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First Name: Harry

Last Name: Beasley

Birthplace: Newark, OH, USA

Gender: Male

Branch: Navy (present)


Home of Record: OH
Middle Name: C.

Date of Birth: 01 November 1888

Date of Death: 02 July 1931

Rank or Rate: Chief Petty Officer

Years Served:
Harry C. Beasley

•  Occupation of Veracruz (1914)


Harry C. Beasley

Chief Petty Officer, U.S. Navy

Medal of Honor Recipient

Occupation of Veracruz

Chief Petty Officer Harry C. Beasley (1 November 1888 - 2 July 1931) was a U.S. Navy sailor who received the U.S. military's highest award for valor, the Medal of Honor, for his heroic actions during the Occupation of Veracruz.

Harry C. Beasley was born on 1 November 1888 in Newark, OH. After joining the U.S. Navy, Beasley served as a Seaman on board the USSĀ Florida.

Occupation of Veracruz

In 1914, Beasley took part in the U.S. Occupation of Veracruz, 1914, serving as an armed sailor (known as "Bluejackets") tasked with capturing the city's Custom's House. Led by Ensign George M. Lowry, Beasley's company was pinned down by "murderous rifle and machine gun fire." Not wanting to risk his entire company, Lowry asked for volunteers to approach the Custom's House from the side. Five men volunteered: Beasley, Joseph G. Harner, Coxswain J. F. Schumaker, Boatswain's Mate Second Class George Cregan, and Seaman Lawrence C. Sinnett.

Lowry led the volunteers into a narrow alley, where they came under a cross fire from riflemen in the Custom's Building and machine gunners in a nearby hotel. During this fighting, "A bullet clipped one of the buttons off Lowry's cap and another tore through his right legging, creasing the flesh. Beasley was slightly wounded, and Schumaker was shot through the head."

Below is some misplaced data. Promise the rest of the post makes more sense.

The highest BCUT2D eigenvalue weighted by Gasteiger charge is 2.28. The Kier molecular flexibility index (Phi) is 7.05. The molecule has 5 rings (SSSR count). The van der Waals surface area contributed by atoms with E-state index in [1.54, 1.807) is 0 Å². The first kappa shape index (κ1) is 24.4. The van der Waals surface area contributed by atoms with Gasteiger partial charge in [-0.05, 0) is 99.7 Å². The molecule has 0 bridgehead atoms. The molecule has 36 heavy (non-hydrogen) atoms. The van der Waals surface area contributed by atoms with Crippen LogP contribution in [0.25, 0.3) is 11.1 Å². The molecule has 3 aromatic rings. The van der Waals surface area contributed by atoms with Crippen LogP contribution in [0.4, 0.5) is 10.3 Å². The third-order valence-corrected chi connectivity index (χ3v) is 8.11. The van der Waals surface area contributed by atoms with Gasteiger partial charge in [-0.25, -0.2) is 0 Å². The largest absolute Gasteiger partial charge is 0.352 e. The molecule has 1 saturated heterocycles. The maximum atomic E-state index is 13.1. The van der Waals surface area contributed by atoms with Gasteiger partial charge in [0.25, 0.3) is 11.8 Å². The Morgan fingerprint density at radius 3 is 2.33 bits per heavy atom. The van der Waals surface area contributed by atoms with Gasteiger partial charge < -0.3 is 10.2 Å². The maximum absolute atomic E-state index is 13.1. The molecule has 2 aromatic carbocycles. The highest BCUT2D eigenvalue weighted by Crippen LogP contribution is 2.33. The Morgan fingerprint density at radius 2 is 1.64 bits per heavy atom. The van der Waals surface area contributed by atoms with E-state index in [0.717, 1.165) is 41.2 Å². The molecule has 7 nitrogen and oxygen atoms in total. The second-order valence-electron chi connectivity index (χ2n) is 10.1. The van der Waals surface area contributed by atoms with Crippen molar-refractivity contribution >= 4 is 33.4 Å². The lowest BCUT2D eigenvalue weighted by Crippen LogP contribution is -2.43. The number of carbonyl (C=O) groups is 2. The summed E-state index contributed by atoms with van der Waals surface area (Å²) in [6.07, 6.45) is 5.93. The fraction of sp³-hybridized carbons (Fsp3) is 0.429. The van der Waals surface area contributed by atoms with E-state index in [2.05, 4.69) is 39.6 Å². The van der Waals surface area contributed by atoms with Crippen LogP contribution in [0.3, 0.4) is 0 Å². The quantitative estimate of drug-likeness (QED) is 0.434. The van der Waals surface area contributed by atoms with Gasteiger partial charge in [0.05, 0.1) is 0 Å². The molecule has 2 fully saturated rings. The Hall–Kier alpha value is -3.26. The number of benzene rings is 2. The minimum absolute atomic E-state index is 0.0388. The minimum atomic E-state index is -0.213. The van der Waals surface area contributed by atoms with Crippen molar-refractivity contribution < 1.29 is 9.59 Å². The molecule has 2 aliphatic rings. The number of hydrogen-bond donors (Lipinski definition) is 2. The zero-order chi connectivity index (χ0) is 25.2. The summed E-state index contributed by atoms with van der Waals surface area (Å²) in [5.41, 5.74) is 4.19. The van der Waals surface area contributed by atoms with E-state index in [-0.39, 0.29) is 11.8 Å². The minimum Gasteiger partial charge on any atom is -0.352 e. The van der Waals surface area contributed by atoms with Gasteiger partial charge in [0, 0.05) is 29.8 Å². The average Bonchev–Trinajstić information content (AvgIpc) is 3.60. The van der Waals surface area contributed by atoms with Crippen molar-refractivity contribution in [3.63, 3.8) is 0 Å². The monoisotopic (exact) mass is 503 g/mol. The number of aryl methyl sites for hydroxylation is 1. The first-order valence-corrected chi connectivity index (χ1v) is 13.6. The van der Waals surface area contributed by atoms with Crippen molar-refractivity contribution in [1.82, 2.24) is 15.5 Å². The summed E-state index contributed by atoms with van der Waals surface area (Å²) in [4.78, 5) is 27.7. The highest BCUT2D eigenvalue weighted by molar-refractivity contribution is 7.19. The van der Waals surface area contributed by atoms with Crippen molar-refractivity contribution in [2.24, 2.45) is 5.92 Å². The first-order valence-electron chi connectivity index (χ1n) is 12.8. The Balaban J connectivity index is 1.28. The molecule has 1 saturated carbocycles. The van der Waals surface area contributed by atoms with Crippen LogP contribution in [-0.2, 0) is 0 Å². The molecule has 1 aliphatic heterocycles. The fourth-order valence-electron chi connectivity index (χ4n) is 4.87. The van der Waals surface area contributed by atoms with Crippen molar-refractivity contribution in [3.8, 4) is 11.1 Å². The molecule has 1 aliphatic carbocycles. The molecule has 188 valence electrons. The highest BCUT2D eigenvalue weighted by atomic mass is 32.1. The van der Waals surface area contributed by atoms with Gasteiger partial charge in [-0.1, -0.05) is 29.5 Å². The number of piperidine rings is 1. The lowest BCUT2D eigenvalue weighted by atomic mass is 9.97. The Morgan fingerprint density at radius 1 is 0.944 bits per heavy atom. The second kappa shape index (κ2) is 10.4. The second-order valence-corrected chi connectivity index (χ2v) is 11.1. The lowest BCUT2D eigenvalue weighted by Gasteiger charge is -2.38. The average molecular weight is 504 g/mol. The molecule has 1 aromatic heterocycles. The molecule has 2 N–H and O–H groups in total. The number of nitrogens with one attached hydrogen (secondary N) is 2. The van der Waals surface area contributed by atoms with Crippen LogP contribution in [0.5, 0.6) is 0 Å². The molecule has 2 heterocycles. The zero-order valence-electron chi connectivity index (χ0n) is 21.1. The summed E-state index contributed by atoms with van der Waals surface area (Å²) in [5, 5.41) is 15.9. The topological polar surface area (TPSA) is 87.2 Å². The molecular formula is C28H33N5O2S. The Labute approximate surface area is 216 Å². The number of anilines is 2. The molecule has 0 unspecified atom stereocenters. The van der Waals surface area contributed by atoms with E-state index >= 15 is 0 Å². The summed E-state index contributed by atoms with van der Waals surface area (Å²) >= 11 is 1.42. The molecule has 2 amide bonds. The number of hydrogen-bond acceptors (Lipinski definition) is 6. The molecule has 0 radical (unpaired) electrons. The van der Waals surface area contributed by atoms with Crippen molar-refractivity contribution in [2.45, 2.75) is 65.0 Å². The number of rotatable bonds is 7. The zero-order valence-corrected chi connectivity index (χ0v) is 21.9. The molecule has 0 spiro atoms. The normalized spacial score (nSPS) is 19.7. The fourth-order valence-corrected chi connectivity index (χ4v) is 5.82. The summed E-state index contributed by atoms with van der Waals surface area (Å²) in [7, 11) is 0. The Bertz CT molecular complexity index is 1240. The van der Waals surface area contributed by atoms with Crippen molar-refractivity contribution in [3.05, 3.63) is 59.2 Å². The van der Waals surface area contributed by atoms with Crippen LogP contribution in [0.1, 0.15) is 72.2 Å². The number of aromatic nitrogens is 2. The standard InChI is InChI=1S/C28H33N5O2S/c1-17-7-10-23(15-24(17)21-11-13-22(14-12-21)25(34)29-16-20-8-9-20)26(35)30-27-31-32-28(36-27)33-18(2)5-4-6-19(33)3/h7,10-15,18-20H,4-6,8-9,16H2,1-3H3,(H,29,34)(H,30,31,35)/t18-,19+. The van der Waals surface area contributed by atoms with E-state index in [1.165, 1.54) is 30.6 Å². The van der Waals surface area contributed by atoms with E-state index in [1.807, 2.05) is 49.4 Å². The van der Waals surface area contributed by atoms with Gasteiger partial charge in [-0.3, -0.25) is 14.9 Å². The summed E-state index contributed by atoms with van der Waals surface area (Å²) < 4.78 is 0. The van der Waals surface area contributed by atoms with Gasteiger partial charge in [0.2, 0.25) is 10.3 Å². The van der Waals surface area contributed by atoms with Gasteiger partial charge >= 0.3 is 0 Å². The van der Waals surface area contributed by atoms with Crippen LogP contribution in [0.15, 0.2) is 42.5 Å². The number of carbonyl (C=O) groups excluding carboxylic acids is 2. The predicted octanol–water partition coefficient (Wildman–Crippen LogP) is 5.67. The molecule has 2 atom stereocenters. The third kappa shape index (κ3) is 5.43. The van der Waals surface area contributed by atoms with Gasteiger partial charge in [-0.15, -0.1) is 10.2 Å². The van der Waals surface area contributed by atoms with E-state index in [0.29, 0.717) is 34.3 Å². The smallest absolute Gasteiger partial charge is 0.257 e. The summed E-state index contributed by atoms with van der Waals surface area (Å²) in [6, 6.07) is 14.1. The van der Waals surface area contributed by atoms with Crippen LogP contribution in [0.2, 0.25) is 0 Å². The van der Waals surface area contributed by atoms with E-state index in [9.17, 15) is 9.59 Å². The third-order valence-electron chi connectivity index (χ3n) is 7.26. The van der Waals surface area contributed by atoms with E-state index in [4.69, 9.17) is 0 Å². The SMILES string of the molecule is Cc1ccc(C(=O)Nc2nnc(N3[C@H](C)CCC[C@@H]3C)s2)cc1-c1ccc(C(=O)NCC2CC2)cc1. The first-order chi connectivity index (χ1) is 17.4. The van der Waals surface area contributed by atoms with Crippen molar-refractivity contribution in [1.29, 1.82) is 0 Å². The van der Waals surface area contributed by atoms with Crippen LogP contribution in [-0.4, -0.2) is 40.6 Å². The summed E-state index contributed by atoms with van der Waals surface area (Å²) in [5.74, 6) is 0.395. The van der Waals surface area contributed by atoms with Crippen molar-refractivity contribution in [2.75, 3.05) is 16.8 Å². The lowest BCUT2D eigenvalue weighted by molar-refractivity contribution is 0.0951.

After his men were able to silence the machine gunners with return rifle fire, Lowry called for a corpsman to help Schumaker. Hospital Apprentice First Class William Zuiderveld ran down the alley and tried to stop the flow of blood from Schumaker's head, but was unable to do so. Schumaker soon died.

Once Zuiderveld carried Schumaker to the rear, Lowry and his surviving men worked their way up the alley and scaled the wall around the Custom's House. After Lowry and his men smashed through a window of the Custom's House, the personnel inside surrendered. Several days later, Lowry returned to the scene and counted twelve bullet impacts on the wall where his men had climbed it.

Beasley, along with almost all of the men who volunteered for the attack, received the Medal of Honor for his actions.

Medal of Honor

Rank and organization: Seaman, U.S. Navy

Citation: On board the USS Florida for extraordinary heroism in the line of his profession during the seizure of Vera Cruz, Mexico, 21 April 1914.

Post-War Life

After the war, Beasley returned to his hometown of Newark and, in 1926, became a police officer with the Newark Police Department.

Medals and Awards

Medal of Honor
Good Conduct Medal
World War I Victory Medal
Mexican Service Medal
Navy Expeditionary Medal


Beasley's Medal of Honor and other military awards are on display in the lobby of the Newark Police Department, having been donated by his surviving relatives.

Death and Burial

During the evening of 30 June 1931, police officer Beasley was walking a downtown beat when "he was gunned down by an armed gang attempting the theft of a safe from a local shoe store."

Harry C. Beasley died of multiple gunshot wounds on 2 July 1931. His killers were never identified or caught. He is buried at Cedar Hill Cemetery in Newark, OH, in Section 16, Lot 123.

Honoree ID: 1979   Created by: MHOH




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